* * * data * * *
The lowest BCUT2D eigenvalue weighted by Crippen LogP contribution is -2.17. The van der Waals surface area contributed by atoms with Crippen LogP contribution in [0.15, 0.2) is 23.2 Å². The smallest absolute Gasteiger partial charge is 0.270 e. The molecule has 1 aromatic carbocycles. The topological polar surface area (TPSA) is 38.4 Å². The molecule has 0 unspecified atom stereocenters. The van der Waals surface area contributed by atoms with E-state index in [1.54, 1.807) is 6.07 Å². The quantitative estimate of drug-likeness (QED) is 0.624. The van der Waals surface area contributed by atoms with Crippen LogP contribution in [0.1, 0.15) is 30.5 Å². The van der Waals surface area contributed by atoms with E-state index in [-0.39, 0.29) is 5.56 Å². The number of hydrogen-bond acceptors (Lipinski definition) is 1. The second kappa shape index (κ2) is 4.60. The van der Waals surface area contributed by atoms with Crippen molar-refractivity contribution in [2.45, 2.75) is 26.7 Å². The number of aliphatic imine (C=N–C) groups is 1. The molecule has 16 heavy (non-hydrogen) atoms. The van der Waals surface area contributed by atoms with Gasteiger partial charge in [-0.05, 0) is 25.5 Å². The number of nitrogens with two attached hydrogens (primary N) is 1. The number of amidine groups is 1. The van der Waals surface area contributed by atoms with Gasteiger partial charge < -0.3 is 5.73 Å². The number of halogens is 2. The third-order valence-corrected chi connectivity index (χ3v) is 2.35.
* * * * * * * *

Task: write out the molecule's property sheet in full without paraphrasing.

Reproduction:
The lowest BCUT2D eigenvalue weighted by Crippen LogP contribution is -2.17. The van der Waals surface area contributed by atoms with Crippen LogP contribution in [0.15, 0.2) is 23.2 Å². The smallest absolute Gasteiger partial charge is 0.270 e. The molecule has 1 aromatic carbocycles. The topological polar surface area (TPSA) is 38.4 Å². The molecule has 0 unspecified atom stereocenters. The van der Waals surface area contributed by atoms with E-state index in [1.54, 1.807) is 6.07 Å². The quantitative estimate of drug-likeness (QED) is 0.624. The van der Waals surface area contributed by atoms with Crippen LogP contribution in [0.1, 0.15) is 30.5 Å². The van der Waals surface area contributed by atoms with E-state index in [-0.39, 0.29) is 5.56 Å². The number of hydrogen-bond acceptors (Lipinski definition) is 1. The second kappa shape index (κ2) is 4.60. The van der Waals surface area contributed by atoms with Crippen molar-refractivity contribution in [2.45, 2.75) is 26.7 Å². The number of aliphatic imine (C=N–C) groups is 1. The molecule has 16 heavy (non-hydrogen) atoms. The van der Waals surface area contributed by atoms with Gasteiger partial charge in [-0.05, 0) is 25.5 Å². The number of nitrogens with two attached hydrogens (primary N) is 1. The number of amidine groups is 1. The van der Waals surface area contributed by atoms with Gasteiger partial charge < -0.3 is 5.73 Å². The number of halogens is 2. The third-order valence-corrected chi connectivity index (χ3v) is 2.35.